A roundup of our favorite recent tax fraud cases.
Appleton, Wis.: A federal court has permanently barred tax preparer Gerardo Garcia, a.k.a. Gerry Garcia, from preparing federal returns for others.
The civil injunction order prohibits Garcia and his firm, Garcia Enterprises LLC, from acting as a tax preparer and from continuing to operate a prep business. Garcia agreed to the entry of the injunction but did not admit to the allegations in the civil complaint.
According to the complaint, he prepared false and improper returns during the 2015 filing season even though the IRS had previously assessed $26,000 in penalties against him. The complaint alleged that Garcia prepared returns on which he concocted phony businesses to understate clients’ tax liabilities or inflate refunds. He also allegedly fabricated business expenses, understated clients’ business income and claimed other false or improper deductions, credits and filing statuses.
In one case, the complaint alleged that Garcia prepared two returns that reported more than $10,000 in losses over two years from a non-existent aquaculture business. The complaint cited several additional examples, including Garcia improperly claiming child tax credits for children who live outside the U.S.; dependency exemptions without proof the customer supported the children; and such incorrect filing statuses as head-of-household that resulted in more favorable tax rates.
Ft. Lauderdale, Fla.: Preparer Joseph Akins Owanikin, a.k.a. Joe Akins, has pleaded guilty to filing one count of false claim with the IRS. According to court documents, Owanikin operated Akins Financial Inc., a.k.a. Akins Financial Services, and knowingly filed a false and fraudulent 2008 income tax return and supporting documents, including a 5405 for the First-Time Homebuyer Credit, fraudulently claiming a tax refund of $7,500. Sentencing is December 1, when Owanikin faces a maximum of five years in prison.
New York: Tax preparer Awilda Rosario, of Brooklyn, has pleaded guilty to two counts of aiding and assisting in the preparation of false income tax returns.
According to the indictment, Rosario owned and operated Edujas Multiservices Corp., where she prepared false federal individual returns for clients for tax years 2008 through 2013. Rosario attached false schedules to the returns that reported business losses that the clients did not incur and reported inflated or fictitious deductions. She also attached forms claiming fictitious education and fuel tax credits.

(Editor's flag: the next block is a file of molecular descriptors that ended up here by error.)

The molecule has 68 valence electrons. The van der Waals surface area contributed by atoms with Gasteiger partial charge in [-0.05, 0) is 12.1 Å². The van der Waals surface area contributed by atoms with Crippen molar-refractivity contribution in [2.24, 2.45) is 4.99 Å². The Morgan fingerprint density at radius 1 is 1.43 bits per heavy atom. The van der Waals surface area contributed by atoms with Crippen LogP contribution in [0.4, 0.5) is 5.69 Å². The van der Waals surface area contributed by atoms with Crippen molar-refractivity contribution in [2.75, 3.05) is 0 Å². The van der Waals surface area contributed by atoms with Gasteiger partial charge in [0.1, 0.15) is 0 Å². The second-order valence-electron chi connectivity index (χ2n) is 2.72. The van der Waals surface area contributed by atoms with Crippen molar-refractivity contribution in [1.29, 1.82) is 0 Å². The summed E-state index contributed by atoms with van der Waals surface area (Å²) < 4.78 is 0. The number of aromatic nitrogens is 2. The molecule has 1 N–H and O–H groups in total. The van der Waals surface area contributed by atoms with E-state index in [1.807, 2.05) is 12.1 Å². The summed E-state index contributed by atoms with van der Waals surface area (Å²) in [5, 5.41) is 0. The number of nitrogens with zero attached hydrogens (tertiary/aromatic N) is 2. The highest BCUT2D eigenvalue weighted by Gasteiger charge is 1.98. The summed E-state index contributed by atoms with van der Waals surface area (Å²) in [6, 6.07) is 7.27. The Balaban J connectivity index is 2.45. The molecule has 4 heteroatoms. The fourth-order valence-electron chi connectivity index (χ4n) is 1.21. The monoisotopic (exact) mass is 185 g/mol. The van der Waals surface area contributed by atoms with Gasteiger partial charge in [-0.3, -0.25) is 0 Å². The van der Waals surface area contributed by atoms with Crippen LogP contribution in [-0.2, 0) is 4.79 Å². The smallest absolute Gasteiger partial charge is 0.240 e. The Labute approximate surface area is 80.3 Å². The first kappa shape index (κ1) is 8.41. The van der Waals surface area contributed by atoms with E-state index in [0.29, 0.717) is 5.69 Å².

The indictment further alleges that after the IRS revoked the EFIN for Edujas Multiservices Corp., Rosario obtained at least two different EFINs and continued to prepare and submit false returns for clients, listing a different paid preparer and prep firm.
Rosario faces a maximum of three years in prison and a fine of $250,000 for each count. Sentencing is January 8.
Houston: Preparer Adriana Lizette Luna has entered a plea of guilty to one count of knowingly preparing a materially false claim against the U.S., admitting that she prepared a materially false 2011 individual income tax return.
According to the written plea agreement, Luna who operated a prep business known at times as Ruby’s Income Tax and Diaz Tax Service, admitted preparing at least 23 false returns for clients, including the 2011 return that was the basis for her plea, which claimed a false refund of approximately $11,724.
Luna admitted that the intended tax loss on the 23 false returns she prepared exceeded $235,000 and that she split roughly half of the false refunds with clients. As part of the plea, she has agreed to pay restitution to the government of $116,000.